What Is Important?

Workflow planners have lots of advice on time management but generally assume that you already have firm grip on your basis for setting priorities.

One of my favorite time planning systems, Steven Covey’s “First Things First,” charts tasks according to quadrants:

  1. urgent-and-important;
  2. not-urgent-but-important;
  3. urgent-but-not-important;
  4. not-urgent-and-not-important.

Very helpful; but, beyond the crying baby and the kitchen fire, I still need to figure out what is truly important.

There seems to be an assumption that we either already know or can sit down and – using logic – decide what is most important in the plethora of demands and desires that make up our lives.

Right.   Since I don’t just automatically know which tasks ought to go first, I’m supposed to DECIDE?  Everything I’m doing is important!  I can list lots of reasons each thing is important to me (including the fact that it is important to others that I do what I’ve agreed to do).

So, being a sincere and responsible adult, I sit down to figure out which things get put off decide on priorities.  I begin and here come the lists of pro’s and con’s, the calculator, the calendar, the waffling, the talks with trusted confidants, the worry about making a wrong decision or making someone unhappy with me.  And subtly, under it all, a secret struggle is engaged between what I am telling myself should be most important and my underground sense that the SHOULD trail leads away from the FUN.

To top it all off, once an order of importance is decided, my nag goes into full operation, running a critical eye down the list, second-guessing the ramifications and reminding me that things are languishing, deadlines are looming, expectations are teetering on the brink of disappointment .  .  .  blechk!

I need a way to know what is important.  I need way to set an order of priorities that my nag will sign-up for and support rather than use as a way to drain all hope of fun from my days. 

Don’t Decide.  DISCOVER.

When I set out to decide, I doom myself to the lists and the calculators.  Before I  know it I am dictating life choices by shoulds and numbers.

Discovery is not about setting up an equation to calculate relative importance of everything in my life.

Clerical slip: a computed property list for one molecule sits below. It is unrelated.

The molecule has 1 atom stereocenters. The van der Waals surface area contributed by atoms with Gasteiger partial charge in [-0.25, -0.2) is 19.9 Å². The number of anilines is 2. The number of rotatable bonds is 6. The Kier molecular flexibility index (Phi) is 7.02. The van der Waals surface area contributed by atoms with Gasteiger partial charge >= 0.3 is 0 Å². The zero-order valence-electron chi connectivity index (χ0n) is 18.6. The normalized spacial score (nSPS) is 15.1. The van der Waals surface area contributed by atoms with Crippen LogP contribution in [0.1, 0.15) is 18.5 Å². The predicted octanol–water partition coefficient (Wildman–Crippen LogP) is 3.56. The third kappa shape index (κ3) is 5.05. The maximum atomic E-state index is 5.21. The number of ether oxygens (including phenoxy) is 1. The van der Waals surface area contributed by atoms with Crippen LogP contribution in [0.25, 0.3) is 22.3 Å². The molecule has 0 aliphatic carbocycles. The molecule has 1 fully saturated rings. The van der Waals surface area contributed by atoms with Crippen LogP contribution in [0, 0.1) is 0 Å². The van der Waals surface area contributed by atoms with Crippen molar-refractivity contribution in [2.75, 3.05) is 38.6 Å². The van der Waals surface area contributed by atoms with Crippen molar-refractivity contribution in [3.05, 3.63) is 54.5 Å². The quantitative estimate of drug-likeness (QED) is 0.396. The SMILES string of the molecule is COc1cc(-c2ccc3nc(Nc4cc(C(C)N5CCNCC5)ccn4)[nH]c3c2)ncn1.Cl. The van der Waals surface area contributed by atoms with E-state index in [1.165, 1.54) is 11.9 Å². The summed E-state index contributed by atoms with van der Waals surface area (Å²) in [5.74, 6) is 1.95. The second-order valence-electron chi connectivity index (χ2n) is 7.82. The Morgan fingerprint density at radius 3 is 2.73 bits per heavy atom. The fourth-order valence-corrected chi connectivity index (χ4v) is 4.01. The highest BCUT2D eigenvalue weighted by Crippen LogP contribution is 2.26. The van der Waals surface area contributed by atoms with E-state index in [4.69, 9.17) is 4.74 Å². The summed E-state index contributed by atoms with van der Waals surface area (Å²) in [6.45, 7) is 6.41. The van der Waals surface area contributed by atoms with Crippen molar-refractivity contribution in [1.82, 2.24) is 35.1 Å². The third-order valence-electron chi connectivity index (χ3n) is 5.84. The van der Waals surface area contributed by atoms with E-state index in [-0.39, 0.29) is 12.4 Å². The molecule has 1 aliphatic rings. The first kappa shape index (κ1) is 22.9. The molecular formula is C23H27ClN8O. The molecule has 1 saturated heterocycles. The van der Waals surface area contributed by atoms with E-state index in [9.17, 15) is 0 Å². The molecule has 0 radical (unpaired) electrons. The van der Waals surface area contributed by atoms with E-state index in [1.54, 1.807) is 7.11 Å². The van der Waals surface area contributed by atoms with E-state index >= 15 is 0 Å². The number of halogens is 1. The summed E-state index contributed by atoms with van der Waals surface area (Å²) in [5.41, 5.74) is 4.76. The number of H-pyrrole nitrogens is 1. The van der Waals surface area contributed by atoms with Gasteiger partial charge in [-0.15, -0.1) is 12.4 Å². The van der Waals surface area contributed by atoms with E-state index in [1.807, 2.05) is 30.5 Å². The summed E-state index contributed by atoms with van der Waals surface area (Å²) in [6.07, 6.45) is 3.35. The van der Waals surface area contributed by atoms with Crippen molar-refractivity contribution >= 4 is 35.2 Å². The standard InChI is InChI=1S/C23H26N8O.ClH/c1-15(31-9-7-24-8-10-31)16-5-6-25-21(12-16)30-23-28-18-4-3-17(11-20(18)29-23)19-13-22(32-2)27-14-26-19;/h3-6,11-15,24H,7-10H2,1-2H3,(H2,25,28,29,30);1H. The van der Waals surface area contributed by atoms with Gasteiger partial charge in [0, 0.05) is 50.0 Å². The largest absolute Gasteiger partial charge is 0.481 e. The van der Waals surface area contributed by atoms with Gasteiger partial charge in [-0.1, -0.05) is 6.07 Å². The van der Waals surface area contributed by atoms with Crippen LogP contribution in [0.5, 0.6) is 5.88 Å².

It is about asking questions, testing, experimenting, forming hypotheses, trying out prototypes, planting seeds and seeing which  harvest blossoms and which has thorns.  Discovery means tracking the trail of my attention, my curiosity, my willing efforts and uncovering what it is that naturally draws me forward or boosts my energy.

I’m not abandoning logic or clear-eyed analysis; but I am making it a tool rather than a governor.  I become an intrepid explorer – seeking the source of a jungle river, climbing peaks, wading through swamps, and glimpsing signs of the origin point for my interest and energies.  Consideration of pro’s and con’s is built into exploration and experimentation.  Discovering the source–the origin of that magnetic pull which draws my lively interest–illuminates what is organically important to me and for me.  Realizing what is organically important to me then gives me a way to approach the daily shifts in levels of urgency that stubbornly refuse to align with a prescribed ‘order of importance.’

How to explore?  How to discover?  Go forward, alert to your willingness, alert to what you are telling yourself when you feel resistance to something.  Pay attention to the whole story you are telling yourself (not just the synopsis that is your emotional reaction).**  Notice the quality of energy that you feel as you work through the tasks at hand or as you make a decision.

Don’t worry about making a mistake – this is all an experiment.  Discovery is all about curiosity, about exploring and opening a way that naturally suits your strengths and interests and that also answers your full range of needs (like rent, food, and fun).   Look for what awakens feelings of liveliness.

This liveliness is the breath of your spirit released into your everyday life.  It leads to your spirited livelihood.

** I sometimes find it helpful to actually write out the thoughts that are running through my head.  Often when I do this I find that I can discard a good bit of the story as patently absurd.

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